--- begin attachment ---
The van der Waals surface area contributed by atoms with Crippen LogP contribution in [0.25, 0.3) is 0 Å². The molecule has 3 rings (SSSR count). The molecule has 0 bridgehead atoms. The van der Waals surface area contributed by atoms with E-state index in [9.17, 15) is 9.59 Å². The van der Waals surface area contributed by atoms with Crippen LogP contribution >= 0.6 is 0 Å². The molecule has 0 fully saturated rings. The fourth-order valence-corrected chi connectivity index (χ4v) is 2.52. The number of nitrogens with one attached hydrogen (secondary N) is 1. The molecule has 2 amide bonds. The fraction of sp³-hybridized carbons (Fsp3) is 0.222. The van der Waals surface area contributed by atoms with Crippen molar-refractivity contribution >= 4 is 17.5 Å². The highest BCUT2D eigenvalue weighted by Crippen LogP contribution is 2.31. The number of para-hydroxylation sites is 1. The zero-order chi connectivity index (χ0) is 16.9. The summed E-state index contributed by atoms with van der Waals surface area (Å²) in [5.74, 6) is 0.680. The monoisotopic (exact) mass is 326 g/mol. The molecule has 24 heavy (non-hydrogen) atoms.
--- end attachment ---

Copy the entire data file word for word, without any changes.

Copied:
The van der Waals surface area contributed by atoms with Crippen LogP contribution in [0.25, 0.3) is 0 Å². The molecule has 3 rings (SSSR count). The molecule has 0 bridgehead atoms. The van der Waals surface area contributed by atoms with E-state index in [9.17, 15) is 9.59 Å². The van der Waals surface area contributed by atoms with Crippen LogP contribution >= 0.6 is 0 Å². The molecule has 0 fully saturated rings. The fourth-order valence-corrected chi connectivity index (χ4v) is 2.52. The number of nitrogens with one attached hydrogen (secondary N) is 1. The molecule has 2 amide bonds. The fraction of sp³-hybridized carbons (Fsp3) is 0.222. The van der Waals surface area contributed by atoms with Crippen molar-refractivity contribution >= 4 is 17.5 Å². The highest BCUT2D eigenvalue weighted by Crippen LogP contribution is 2.31. The number of para-hydroxylation sites is 1. The zero-order chi connectivity index (χ0) is 16.9. The summed E-state index contributed by atoms with van der Waals surface area (Å²) in [5.74, 6) is 0.680. The monoisotopic (exact) mass is 326 g/mol. The molecule has 24 heavy (non-hydrogen) atoms.